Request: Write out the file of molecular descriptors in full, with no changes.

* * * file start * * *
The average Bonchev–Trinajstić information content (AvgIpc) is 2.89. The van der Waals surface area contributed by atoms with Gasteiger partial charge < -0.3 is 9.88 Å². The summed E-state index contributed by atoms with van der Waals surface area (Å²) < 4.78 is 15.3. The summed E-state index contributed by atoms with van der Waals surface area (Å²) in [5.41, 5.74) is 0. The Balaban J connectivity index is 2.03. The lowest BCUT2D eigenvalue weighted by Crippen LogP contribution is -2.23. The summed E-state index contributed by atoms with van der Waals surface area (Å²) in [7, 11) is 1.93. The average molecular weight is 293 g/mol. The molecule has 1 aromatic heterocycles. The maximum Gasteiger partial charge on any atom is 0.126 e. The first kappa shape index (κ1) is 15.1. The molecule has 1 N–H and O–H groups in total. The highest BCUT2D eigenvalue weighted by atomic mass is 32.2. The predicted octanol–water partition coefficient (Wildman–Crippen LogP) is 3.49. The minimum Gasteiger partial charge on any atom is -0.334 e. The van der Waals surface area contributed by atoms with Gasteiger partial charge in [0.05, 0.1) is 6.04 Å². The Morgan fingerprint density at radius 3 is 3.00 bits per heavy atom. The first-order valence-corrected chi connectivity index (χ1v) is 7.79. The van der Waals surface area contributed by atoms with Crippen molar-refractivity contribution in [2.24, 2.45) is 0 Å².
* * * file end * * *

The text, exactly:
The average Bonchev–Trinajstić information content (AvgIpc) is 2.89. The van der Waals surface area contributed by atoms with Gasteiger partial charge < -0.3 is 9.88 Å². The summed E-state index contributed by atoms with van der Waals surface area (Å²) < 4.78 is 15.3. The summed E-state index contributed by atoms with van der Waals surface area (Å²) in [5.41, 5.74) is 0. The Balaban J connectivity index is 2.03. The lowest BCUT2D eigenvalue weighted by Crippen LogP contribution is -2.23. The summed E-state index contributed by atoms with van der Waals surface area (Å²) in [7, 11) is 1.93. The average molecular weight is 293 g/mol. The molecule has 1 aromatic heterocycles. The maximum Gasteiger partial charge on any atom is 0.126 e. The first kappa shape index (κ1) is 15.1. The molecule has 1 N–H and O–H groups in total. The highest BCUT2D eigenvalue weighted by atomic mass is 32.2. The predicted octanol–water partition coefficient (Wildman–Crippen LogP) is 3.49. The minimum Gasteiger partial charge on any atom is -0.334 e. The van der Waals surface area contributed by atoms with Gasteiger partial charge in [0.05, 0.1) is 6.04 Å². The Morgan fingerprint density at radius 3 is 3.00 bits per heavy atom. The first-order valence-corrected chi connectivity index (χ1v) is 7.79. The van der Waals surface area contributed by atoms with Crippen molar-refractivity contribution in [2.24, 2.45) is 0 Å².